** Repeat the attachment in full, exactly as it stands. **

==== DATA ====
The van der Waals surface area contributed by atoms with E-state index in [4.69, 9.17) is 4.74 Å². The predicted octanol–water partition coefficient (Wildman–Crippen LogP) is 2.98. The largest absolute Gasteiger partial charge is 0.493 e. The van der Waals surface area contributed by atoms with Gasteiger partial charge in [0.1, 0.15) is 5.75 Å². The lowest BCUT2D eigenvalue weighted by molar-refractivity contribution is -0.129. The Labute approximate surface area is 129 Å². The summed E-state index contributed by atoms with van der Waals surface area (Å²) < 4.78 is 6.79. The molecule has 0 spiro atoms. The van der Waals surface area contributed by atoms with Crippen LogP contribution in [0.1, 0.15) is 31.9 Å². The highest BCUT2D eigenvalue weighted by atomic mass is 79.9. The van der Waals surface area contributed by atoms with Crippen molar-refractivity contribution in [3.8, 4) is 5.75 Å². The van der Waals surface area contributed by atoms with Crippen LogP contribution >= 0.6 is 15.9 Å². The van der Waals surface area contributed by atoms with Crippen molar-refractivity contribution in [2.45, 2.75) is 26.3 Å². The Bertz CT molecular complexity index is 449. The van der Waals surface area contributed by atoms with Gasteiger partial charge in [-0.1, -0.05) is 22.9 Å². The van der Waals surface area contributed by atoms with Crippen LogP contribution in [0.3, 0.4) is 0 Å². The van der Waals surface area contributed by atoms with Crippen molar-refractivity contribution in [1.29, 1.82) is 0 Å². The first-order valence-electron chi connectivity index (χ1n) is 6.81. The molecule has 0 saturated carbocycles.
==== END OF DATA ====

The van der Waals surface area contributed by atoms with E-state index in [4.69, 9.17) is 4.74 Å². The predicted octanol–water partition coefficient (Wildman–Crippen LogP) is 2.98. The largest absolute Gasteiger partial charge is 0.493 e. The van der Waals surface area contributed by atoms with Gasteiger partial charge in [0.1, 0.15) is 5.75 Å². The lowest BCUT2D eigenvalue weighted by molar-refractivity contribution is -0.129. The Labute approximate surface area is 129 Å². The summed E-state index contributed by atoms with van der Waals surface area (Å²) < 4.78 is 6.79. The molecule has 0 spiro atoms. The van der Waals surface area contributed by atoms with Crippen LogP contribution in [0.1, 0.15) is 31.9 Å². The highest BCUT2D eigenvalue weighted by atomic mass is 79.9. The van der Waals surface area contributed by atoms with Crippen molar-refractivity contribution in [3.8, 4) is 5.75 Å². The van der Waals surface area contributed by atoms with Crippen LogP contribution >= 0.6 is 15.9 Å². The van der Waals surface area contributed by atoms with Crippen molar-refractivity contribution in [2.45, 2.75) is 26.3 Å². The Bertz CT molecular complexity index is 449. The van der Waals surface area contributed by atoms with Gasteiger partial charge in [-0.1, -0.05) is 22.9 Å². The van der Waals surface area contributed by atoms with Crippen LogP contribution in [0.3, 0.4) is 0 Å². The van der Waals surface area contributed by atoms with Crippen molar-refractivity contribution in [1.29, 1.82) is 0 Å². The first-order valence-electron chi connectivity index (χ1n) is 6.81. The molecule has 0 saturated carbocycles.